Sarah Hormozi recieved her M.Sc. in Mathematics and her Ph.D. in Mechanical Engineering from the University of British Columbia in 2011. She then completed the most prestigious Canadian postdoctoral fellowship award, sponsored by the Natural Sciences and Engineering Research Council of Canada (NSERC), and subsequently joined Ohio University in 2014 as an Assistant Professor of Mechanical Engineering. She was promoted to Associate Professor in 2019. She moved to the department of Chemical Engineering at Cornell University in 2020. She also serves on the advisory boards of Journals of Non-Newtonian Fluid Mechanics, The American Institute of Chemical Engineers and Physics of Fluids.
Sarah Hormozi has a broad research interest in fluid mechanics, rheology, and microstructure of complex slurries; i.e., suspensions of non-Brownian particles in complex fluids. The flows of complex slurries are ubiquitous in many natural phenomena (e.g., landslides, mudslides, and submarine avalanches) and industrial processes (e.g., converting biomass into fuel, chemical mechanical polishing in semiconductors, body armor fabrics, concrete industries, additive manufacturing, flow batteries, drug delivery, blood cells segregations, and biolocomotions). For these applications, even small increases in efficiency when processing complex slurries could make significant positive economic and environmental impacts. Obviously, a thorough understanding of the rheology and fluid mechanics of complex slurries in natural and industrial settings is essential to improving the efficiency of production. However, this research task is extremely challenging due to the nonlinear rheology of the suspending fluids, the interaction of fluid and particle phases, and multiple-body and short-range interactions of particles. Sarah's research contribution spans from large core computations to advanced lab-scale experiments to applied mathematical techniques to understand natural phenomena, resolve industrial problems, and explain the behavior of complex systems from a fundamental physical perspective.
Sarah Hormozi has taught undergraduate and graduate level classes in Transport Phenomena, Rheology and Mathematics.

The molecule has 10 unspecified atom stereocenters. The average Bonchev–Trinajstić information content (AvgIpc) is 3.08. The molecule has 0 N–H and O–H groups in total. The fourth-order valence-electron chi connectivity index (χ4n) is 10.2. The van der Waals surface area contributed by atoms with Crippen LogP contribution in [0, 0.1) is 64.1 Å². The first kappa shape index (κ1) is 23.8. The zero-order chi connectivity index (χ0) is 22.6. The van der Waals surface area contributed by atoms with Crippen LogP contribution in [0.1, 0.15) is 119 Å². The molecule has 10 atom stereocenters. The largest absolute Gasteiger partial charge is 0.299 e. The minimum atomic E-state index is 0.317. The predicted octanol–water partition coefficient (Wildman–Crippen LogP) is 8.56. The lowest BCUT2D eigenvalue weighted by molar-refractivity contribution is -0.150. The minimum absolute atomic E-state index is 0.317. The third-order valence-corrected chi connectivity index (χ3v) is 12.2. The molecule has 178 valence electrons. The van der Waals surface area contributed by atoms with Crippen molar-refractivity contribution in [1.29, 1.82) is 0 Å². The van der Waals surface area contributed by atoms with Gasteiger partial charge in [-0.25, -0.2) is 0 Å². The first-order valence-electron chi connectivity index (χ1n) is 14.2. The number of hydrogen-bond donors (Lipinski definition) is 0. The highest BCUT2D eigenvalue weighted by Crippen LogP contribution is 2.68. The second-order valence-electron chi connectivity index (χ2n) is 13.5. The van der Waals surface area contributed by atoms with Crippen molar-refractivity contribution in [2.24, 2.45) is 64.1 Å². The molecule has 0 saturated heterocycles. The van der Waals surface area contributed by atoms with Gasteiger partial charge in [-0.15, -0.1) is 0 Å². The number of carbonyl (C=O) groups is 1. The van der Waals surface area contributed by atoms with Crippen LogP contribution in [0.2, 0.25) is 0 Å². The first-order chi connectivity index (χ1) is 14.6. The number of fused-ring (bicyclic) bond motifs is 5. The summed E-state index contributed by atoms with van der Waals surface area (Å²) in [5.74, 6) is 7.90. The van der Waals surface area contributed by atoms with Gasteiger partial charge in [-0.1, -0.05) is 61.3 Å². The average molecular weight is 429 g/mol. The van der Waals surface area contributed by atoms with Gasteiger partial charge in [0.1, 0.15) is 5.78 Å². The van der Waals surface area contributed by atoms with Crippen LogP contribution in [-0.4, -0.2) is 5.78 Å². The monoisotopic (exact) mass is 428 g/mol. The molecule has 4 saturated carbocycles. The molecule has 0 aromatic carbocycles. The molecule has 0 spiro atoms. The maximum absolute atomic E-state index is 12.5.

- Sarabian, M., Firouznia, M., Metzger, B., & Hormozi, S. (2019) Fully developed and transient concentration profiles of particulate suspensions sheared in a cylindrical Couette cell. J. Fluid Mech, 862, 659-671.
- Liu, Y., Balmforth, N.J., & Hormozi, S. (2019) Viscoplastic surges down an incline. J. Non-Newtonian Fluid Mech, 268, 1-11.
- Madraki, Y., Ovarlex, G., & Hormozi, S. (2018) Shear thickening in non-Brownian suspensions: An excluded volume effect. Phys. Rev. Letter, 121, 108001.
- Gholami, M., Lenoir, N., Hautemayou, D., Ovarlez, G., & Hormozi, S. (2018) Time resolved 2D concentration maps in flowing suspensions using X-ray. Journal of Rheology, 62:4, 955-974.
- Firouznia, M., Metzger, M., Ovarlez, G., & Hormozi, S. (2018) The interaction of two spherical particles in the simple-shear flows of yield stress fluids. J. Non-Newtonian Fluid Mech, 255, 19-38.
- Alghalibi, D., Lashgari, I., Brandt, L., and Hormozi, S. (2018) Interface-resolved simulations of particle suspensions in shear thinning and shear thickening carrier fluids. J. Fluid Mech, 852, 329-257.
- Hormozi, S., & Frigard, I.A. (2017) Dispersion of solids in fracturing flows of yield stress fluids. J. Fluid Mech, 830, 93-137.
- Balmforth, N.J., Craster, R.V., Hewitt, D.R., Hormozi, S., & Maleki, A. (2017) Viscoplastic boundary layers, J. Fluid Mech, 813, 929-954.
- Madraki, Y., Hormozi, S., Ovarlez, G., Guazzelli, E., & Pouliqen, O. (2017) Enhancing Shear Thickening, Phys. Rev. Fluids, 2, 033301.
Selected Awards and Honors
- 2018 OHIO Baker Fund Awards
- 2017 OHIO Faculty New Makers
- 2016 NSF CAREER Award
- 2016 The Marvin E. and Ann D. White Research Award, Ohio University
- 2016 Women's Mentoring Program Service Award, Ohio University
- 2015 American Chemical Society Petroleum Research Fund, DNI Award
- 2013 NSERC Postdoctoral Fellowship